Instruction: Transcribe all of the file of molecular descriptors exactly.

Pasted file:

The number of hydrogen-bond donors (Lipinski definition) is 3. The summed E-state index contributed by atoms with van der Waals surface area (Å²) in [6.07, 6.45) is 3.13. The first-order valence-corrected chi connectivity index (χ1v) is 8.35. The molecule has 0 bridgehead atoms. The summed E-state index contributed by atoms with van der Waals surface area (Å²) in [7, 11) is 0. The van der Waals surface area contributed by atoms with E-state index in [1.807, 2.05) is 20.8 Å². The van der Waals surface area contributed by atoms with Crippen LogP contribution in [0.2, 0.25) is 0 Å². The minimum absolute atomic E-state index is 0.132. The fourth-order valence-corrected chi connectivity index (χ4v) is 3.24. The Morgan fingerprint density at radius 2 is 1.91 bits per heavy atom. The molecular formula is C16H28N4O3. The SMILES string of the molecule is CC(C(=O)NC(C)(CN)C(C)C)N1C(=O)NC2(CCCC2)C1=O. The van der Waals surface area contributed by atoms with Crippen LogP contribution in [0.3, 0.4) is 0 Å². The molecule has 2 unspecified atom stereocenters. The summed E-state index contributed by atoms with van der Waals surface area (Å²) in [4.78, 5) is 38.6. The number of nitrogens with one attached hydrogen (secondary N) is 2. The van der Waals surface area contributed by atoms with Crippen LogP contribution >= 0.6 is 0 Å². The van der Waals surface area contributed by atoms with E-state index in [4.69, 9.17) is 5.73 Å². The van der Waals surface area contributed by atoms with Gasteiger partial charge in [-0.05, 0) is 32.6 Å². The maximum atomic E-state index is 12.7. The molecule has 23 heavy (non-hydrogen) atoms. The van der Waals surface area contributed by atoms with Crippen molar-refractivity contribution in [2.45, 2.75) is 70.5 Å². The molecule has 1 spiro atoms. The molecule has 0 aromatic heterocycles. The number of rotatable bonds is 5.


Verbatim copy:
The number of hydrogen-bond donors (Lipinski definition) is 3. The summed E-state index contributed by atoms with van der Waals surface area (Å²) in [6.07, 6.45) is 3.13. The first-order valence-corrected chi connectivity index (χ1v) is 8.35. The molecule has 0 bridgehead atoms. The summed E-state index contributed by atoms with van der Waals surface area (Å²) in [7, 11) is 0. The van der Waals surface area contributed by atoms with E-state index in [1.807, 2.05) is 20.8 Å². The van der Waals surface area contributed by atoms with Crippen LogP contribution in [0.2, 0.25) is 0 Å². The minimum absolute atomic E-state index is 0.132. The fourth-order valence-corrected chi connectivity index (χ4v) is 3.24. The Morgan fingerprint density at radius 2 is 1.91 bits per heavy atom. The molecular formula is C16H28N4O3. The SMILES string of the molecule is CC(C(=O)NC(C)(CN)C(C)C)N1C(=O)NC2(CCCC2)C1=O. The van der Waals surface area contributed by atoms with Crippen LogP contribution in [0.3, 0.4) is 0 Å². The molecule has 2 unspecified atom stereocenters. The summed E-state index contributed by atoms with van der Waals surface area (Å²) in [4.78, 5) is 38.6. The number of nitrogens with one attached hydrogen (secondary N) is 2. The van der Waals surface area contributed by atoms with Crippen LogP contribution >= 0.6 is 0 Å². The van der Waals surface area contributed by atoms with E-state index in [4.69, 9.17) is 5.73 Å². The van der Waals surface area contributed by atoms with Gasteiger partial charge in [-0.05, 0) is 32.6 Å². The maximum atomic E-state index is 12.7. The molecule has 23 heavy (non-hydrogen) atoms. The van der Waals surface area contributed by atoms with Crippen molar-refractivity contribution in [2.45, 2.75) is 70.5 Å². The molecule has 1 spiro atoms. The molecule has 0 aromatic heterocycles. The number of rotatable bonds is 5.